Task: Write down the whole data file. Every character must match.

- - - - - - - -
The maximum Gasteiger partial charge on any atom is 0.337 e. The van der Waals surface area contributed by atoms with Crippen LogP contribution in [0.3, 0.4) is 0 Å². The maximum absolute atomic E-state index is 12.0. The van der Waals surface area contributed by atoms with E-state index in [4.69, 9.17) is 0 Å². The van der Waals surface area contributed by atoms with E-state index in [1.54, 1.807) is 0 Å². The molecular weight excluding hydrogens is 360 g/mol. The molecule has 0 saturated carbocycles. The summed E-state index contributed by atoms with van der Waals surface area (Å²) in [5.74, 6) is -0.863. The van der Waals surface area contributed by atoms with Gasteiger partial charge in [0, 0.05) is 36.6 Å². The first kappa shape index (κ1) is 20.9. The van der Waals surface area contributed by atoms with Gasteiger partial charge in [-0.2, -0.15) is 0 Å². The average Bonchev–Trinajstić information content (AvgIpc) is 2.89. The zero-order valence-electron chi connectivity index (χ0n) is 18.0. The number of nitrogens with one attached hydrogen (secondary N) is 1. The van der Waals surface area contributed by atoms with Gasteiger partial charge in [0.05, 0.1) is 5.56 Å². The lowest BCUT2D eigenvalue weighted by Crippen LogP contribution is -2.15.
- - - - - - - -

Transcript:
The maximum Gasteiger partial charge on any atom is 0.337 e. The van der Waals surface area contributed by atoms with Crippen LogP contribution in [0.3, 0.4) is 0 Å². The maximum absolute atomic E-state index is 12.0. The van der Waals surface area contributed by atoms with E-state index in [4.69, 9.17) is 0 Å². The van der Waals surface area contributed by atoms with E-state index in [1.54, 1.807) is 0 Å². The molecular weight excluding hydrogens is 360 g/mol. The molecule has 0 saturated carbocycles. The summed E-state index contributed by atoms with van der Waals surface area (Å²) in [5.74, 6) is -0.863. The van der Waals surface area contributed by atoms with Gasteiger partial charge in [0, 0.05) is 36.6 Å². The first kappa shape index (κ1) is 20.9. The van der Waals surface area contributed by atoms with Gasteiger partial charge in [-0.2, -0.15) is 0 Å². The average Bonchev–Trinajstić information content (AvgIpc) is 2.89. The zero-order valence-electron chi connectivity index (χ0n) is 18.0. The number of nitrogens with one attached hydrogen (secondary N) is 1. The van der Waals surface area contributed by atoms with Gasteiger partial charge in [0.05, 0.1) is 5.56 Å². The lowest BCUT2D eigenvalue weighted by Crippen LogP contribution is -2.15.